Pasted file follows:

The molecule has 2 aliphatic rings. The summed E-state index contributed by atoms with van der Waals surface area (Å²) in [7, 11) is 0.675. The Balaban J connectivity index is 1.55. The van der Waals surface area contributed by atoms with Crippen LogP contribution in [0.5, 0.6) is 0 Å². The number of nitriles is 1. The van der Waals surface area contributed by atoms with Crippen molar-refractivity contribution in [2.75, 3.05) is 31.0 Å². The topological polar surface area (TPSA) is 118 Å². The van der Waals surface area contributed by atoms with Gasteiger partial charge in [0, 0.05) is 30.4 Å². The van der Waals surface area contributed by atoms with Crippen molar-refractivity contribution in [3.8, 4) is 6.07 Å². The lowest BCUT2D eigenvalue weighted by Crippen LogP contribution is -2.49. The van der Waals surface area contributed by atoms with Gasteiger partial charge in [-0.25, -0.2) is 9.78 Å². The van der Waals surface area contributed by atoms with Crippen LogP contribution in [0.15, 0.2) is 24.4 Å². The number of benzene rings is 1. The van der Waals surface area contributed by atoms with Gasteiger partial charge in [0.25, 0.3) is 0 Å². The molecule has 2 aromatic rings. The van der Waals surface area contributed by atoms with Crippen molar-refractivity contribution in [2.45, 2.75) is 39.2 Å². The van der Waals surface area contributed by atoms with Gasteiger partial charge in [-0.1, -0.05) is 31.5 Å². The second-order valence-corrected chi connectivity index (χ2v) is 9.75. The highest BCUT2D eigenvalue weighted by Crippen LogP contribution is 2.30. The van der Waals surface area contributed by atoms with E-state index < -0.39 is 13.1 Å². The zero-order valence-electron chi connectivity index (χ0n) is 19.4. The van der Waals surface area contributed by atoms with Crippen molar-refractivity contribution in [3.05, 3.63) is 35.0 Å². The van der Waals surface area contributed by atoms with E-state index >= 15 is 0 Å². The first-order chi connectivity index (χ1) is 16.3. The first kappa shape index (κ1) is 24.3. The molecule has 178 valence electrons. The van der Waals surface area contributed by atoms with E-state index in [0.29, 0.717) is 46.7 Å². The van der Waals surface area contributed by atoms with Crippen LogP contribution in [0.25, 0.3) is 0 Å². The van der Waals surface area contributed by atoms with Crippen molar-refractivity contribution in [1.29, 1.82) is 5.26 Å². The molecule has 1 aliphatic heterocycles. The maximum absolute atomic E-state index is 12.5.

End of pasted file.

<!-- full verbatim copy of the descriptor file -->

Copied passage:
The molecule has 2 aliphatic rings. The summed E-state index contributed by atoms with van der Waals surface area (Å²) in [7, 11) is 0.675. The Balaban J connectivity index is 1.55. The van der Waals surface area contributed by atoms with Crippen LogP contribution in [0.5, 0.6) is 0 Å². The number of nitriles is 1. The van der Waals surface area contributed by atoms with Crippen molar-refractivity contribution in [2.75, 3.05) is 31.0 Å². The topological polar surface area (TPSA) is 118 Å². The van der Waals surface area contributed by atoms with Gasteiger partial charge in [0, 0.05) is 30.4 Å². The van der Waals surface area contributed by atoms with Crippen molar-refractivity contribution in [3.8, 4) is 6.07 Å². The lowest BCUT2D eigenvalue weighted by Crippen LogP contribution is -2.49. The van der Waals surface area contributed by atoms with Gasteiger partial charge in [-0.25, -0.2) is 9.78 Å². The van der Waals surface area contributed by atoms with Crippen LogP contribution in [0.15, 0.2) is 24.4 Å². The number of benzene rings is 1. The van der Waals surface area contributed by atoms with Gasteiger partial charge in [0.25, 0.3) is 0 Å². The molecule has 2 aromatic rings. The van der Waals surface area contributed by atoms with Crippen molar-refractivity contribution in [2.45, 2.75) is 39.2 Å². The van der Waals surface area contributed by atoms with Gasteiger partial charge in [-0.1, -0.05) is 31.5 Å². The second-order valence-corrected chi connectivity index (χ2v) is 9.75. The highest BCUT2D eigenvalue weighted by Crippen LogP contribution is 2.30. The van der Waals surface area contributed by atoms with E-state index < -0.39 is 13.1 Å². The zero-order valence-electron chi connectivity index (χ0n) is 19.4. The van der Waals surface area contributed by atoms with Crippen molar-refractivity contribution in [3.05, 3.63) is 35.0 Å². The van der Waals surface area contributed by atoms with E-state index >= 15 is 0 Å². The first-order chi connectivity index (χ1) is 16.3. The first kappa shape index (κ1) is 24.3. The molecule has 178 valence electrons. The van der Waals surface area contributed by atoms with E-state index in [0.29, 0.717) is 46.7 Å². The van der Waals surface area contributed by atoms with Crippen LogP contribution in [0.25, 0.3) is 0 Å². The van der Waals surface area contributed by atoms with Crippen molar-refractivity contribution in [1.29, 1.82) is 5.26 Å². The molecule has 1 aliphatic heterocycles. The maximum absolute atomic E-state index is 12.5.